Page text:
a half second sounds unusable to me

Alex Miller (Clojure team)04:07:31

some Clojure loggers use an agent - should be basically sequential (per concurrency constraints) due to the agent queue. not sure what timbre has


No idea why Timbre would take so long. What do you mean by "half a second to each function call"? You mean just adding logging calls?


i assumed the slowness was due to the database appender i enabled


not part of the core library


Oh... well, possibly. We used Timbre at work extensively but never used its database appenders. Perhaps it is setting up a new connection on every call, instead of using a connection pool?


If you can use a connection pool with that database appender, I'd expect it to be much faster.


What's the DB appender library you're using?




(defn mysql-appender
  {:enabled?   true
   :async?     false
   :min-level  :info
   :rate-limit nil
   :output-fn  :inherit
   :fn (fn [data] (log-message db-config data))}) 


(defn log-message
  "Log application messages in application database."
  [config data]
  (let [entry
        {:instant   (java.sql.Timestamp. (.getTime ^java.util.Date (:instant data)))
         :level     (str        (:level     data))
         :line      (str        (:?line     data) " | " (:tid data))
         :vargs     (str        (:vargs     data))
         :namespace (str        (:?ns-str   data))
         :content   (str (force (:msg_      data)))
         :error     (str        (:?err      data))
         :hostname  (str (force (:hostname_ data)))}]
    (jdbc/insert! config :logs entry)))


Triple backtick at the start and end of code makes it a lot more readable.




(def log-config
  {:level :info
   :appenders {:mysql-appender (mysql-appender db)
               :rolling-appender (rolling-appender {:path log-file-name :pattern :daily})}})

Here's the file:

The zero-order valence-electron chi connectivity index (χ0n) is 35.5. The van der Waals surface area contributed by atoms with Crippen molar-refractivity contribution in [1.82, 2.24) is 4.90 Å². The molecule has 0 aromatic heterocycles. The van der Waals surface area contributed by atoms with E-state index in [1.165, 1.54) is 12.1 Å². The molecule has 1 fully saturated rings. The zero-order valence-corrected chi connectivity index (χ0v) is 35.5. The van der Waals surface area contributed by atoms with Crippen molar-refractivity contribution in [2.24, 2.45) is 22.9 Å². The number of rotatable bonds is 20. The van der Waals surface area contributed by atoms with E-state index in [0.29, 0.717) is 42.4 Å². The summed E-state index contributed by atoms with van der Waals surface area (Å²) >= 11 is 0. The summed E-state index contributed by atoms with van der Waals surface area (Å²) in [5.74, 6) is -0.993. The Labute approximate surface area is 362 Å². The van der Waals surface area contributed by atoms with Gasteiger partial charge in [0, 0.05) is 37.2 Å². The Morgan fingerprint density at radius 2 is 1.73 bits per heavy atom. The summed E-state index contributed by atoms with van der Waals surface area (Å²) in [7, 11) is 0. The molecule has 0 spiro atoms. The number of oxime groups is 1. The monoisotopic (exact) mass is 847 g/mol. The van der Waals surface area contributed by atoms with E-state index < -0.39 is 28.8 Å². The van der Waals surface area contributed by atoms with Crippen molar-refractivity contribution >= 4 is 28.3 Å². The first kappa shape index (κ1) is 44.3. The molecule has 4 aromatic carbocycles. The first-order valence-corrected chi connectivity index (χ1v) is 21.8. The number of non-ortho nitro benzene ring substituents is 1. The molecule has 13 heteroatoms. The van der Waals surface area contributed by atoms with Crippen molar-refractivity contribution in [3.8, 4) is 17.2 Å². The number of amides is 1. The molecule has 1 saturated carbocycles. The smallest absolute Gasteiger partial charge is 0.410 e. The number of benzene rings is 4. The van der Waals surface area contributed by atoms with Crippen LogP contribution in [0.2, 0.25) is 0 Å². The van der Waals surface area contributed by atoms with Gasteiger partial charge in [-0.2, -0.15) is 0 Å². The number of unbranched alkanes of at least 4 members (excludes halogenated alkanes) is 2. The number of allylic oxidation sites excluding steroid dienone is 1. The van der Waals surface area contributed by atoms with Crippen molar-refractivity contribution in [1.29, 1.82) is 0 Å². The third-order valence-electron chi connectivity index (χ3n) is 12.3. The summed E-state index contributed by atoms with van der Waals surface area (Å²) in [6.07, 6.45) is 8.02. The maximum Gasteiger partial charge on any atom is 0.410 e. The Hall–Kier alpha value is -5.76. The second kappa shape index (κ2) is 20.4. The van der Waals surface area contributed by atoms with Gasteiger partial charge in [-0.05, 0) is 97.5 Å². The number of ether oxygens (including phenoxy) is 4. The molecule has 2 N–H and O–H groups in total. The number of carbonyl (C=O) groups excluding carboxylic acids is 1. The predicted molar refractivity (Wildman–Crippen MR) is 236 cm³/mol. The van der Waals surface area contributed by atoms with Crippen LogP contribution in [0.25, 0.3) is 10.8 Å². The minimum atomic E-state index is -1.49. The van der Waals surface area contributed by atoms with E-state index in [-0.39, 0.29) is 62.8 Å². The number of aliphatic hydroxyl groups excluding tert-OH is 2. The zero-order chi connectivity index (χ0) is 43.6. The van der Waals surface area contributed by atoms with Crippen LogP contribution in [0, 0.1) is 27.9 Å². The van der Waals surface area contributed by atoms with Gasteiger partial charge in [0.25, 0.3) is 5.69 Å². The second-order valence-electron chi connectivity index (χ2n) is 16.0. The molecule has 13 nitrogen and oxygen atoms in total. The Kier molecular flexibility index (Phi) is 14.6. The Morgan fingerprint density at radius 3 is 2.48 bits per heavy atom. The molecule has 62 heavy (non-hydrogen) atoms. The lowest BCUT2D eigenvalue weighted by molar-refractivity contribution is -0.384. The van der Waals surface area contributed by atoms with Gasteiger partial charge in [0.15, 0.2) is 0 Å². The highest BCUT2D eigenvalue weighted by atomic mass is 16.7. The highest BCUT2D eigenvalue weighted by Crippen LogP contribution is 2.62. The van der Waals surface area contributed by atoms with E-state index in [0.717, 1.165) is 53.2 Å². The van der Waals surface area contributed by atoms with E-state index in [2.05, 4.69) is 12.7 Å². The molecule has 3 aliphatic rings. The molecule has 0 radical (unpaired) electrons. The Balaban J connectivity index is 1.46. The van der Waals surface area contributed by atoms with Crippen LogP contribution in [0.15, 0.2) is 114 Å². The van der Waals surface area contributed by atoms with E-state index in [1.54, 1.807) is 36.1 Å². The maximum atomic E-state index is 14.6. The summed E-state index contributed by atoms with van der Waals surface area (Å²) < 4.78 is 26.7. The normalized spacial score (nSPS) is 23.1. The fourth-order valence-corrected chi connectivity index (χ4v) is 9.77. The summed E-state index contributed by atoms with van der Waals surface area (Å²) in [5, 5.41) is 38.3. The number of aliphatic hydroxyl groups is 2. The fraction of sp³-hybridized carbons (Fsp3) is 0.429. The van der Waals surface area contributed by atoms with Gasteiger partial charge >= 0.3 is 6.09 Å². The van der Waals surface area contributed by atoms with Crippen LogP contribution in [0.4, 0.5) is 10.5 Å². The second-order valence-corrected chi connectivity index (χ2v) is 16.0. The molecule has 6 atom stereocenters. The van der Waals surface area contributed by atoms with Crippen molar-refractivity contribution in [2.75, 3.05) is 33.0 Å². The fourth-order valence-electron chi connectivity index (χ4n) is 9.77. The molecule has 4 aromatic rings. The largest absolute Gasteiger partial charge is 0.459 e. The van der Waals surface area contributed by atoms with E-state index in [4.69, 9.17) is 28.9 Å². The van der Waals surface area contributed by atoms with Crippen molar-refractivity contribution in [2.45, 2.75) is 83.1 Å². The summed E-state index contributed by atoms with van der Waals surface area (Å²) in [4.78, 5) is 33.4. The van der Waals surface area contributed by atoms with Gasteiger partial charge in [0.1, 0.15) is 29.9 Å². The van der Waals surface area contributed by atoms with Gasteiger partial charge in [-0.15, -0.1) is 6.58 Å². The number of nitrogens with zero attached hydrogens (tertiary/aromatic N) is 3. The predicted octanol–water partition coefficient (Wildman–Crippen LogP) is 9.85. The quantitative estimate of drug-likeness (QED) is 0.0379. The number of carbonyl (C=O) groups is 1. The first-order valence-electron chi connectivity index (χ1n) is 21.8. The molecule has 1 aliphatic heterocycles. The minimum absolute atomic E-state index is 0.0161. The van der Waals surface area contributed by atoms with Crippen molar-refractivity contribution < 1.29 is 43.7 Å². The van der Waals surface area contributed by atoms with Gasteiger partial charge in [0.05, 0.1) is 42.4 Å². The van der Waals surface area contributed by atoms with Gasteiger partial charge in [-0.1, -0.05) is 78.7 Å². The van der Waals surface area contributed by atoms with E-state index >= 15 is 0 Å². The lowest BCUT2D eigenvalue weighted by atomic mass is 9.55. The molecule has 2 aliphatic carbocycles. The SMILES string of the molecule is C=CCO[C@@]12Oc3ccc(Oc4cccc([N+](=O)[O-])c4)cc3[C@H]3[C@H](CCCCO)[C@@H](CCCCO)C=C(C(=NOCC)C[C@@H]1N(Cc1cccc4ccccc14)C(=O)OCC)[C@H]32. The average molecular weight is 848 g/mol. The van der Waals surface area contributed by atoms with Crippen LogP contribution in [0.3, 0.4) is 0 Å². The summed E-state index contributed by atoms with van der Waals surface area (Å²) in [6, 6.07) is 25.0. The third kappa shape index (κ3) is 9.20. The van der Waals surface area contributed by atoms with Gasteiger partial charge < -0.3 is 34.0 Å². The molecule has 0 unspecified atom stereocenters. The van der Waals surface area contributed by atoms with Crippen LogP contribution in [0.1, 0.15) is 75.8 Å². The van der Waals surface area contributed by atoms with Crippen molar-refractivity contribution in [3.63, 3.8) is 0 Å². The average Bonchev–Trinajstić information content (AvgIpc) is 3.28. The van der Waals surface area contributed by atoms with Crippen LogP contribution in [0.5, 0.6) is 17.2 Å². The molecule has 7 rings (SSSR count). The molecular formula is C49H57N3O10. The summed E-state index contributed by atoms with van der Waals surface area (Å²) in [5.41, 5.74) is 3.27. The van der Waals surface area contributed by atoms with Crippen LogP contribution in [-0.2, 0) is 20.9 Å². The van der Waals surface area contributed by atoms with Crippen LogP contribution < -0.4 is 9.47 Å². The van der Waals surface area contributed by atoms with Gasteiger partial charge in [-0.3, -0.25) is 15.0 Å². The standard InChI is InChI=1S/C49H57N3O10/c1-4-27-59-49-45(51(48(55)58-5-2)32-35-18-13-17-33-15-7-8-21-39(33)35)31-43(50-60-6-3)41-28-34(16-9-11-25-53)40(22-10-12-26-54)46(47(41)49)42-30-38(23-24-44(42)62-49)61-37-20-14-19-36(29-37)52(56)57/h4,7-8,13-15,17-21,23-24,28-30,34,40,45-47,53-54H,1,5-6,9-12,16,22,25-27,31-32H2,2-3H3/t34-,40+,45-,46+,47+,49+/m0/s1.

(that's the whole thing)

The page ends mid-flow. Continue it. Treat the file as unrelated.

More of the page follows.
So, yeah, your mysql-appender should make a connection pooled datasource from db-config and use {:connection cpds} instead of db-config in the log-message call.


(for what it's worth, next.jdbc is the replacement for and has built-in support for connection pooled datasources with both c3p0 and HikariCP)


And HugSQL supports next.jdbc -- there's a getting started with HugSQL guide in the next.jdbc docs.


Overall, next.jdbc is faster than in general usage...


will do! this has been super helpful.


If you have any questions about next.jdbc (or about -- I maintain both), drop into the #sql channel and ask (I'm more likely to see questions there).

ūüĎć 6

will definitely do!

Jim Newton10:07:23

What is the best way to invert a filter? Such as the following:

clojure-rte.core> (filter :accepting [{:accepting true
                                      :a 100}
                                      {:accepting false
                                      :a 200}
                                      {:accepting true
                                      :a 300}])
({:accepting true, :a 100} {:accepting true, :a 300})

Jim Newton10:07:19

what I really want to do is partition the sequence by a predicate, binding the true responses to one variable and the false responses to the other.

(let [[trues falses] (partition-by-predicate some-sequence some-predicate)]
I'm tempted to call filter twice, once with the predicate and second with the complement of the predicate


the complement of filter is remove, but in this case you probably want group-by :

(map (group-by :accepting coll) [true false])

Jim Newton10:07:38

(map (group-by ...) [true false]) that's clever

Jim Newton10:07:56

another question. I'm implementing a function which mathematically returns a set of sets. So I don't care which order the elements are generated. i.e., [[1 2 3] [4 5]] is semantically equivalent (for my program) to [[5 4][1 3 2]]. I've implemented this forcing the results to be sets, which makes the test cases easy to write. However, when I map and filter using sets, I don't get back sets. If I want to write my functions using just default clojure sequences, what's the correct way to write my tests?

Jim Newton10:07:26

(defn %partition-by
  "Given a set of objects, return a set of subsets thereof which is a partition of
  the given set.   Every element in any some set has the same value under f, and
  the value under f is different for any distinct subsets.  f is not called
  if the size of the given set is 1."
  [objects f]
  (if (= 1 (count objects))
    #{ objects}
    (set (map set (vals (group-by f objects))))))

(deftest t-%partition-by
  (testing "%partition-by"
    (is (= (%partition-by #{1 2 3 4 5 6 7} even?)
           #{#{1 3 5 7}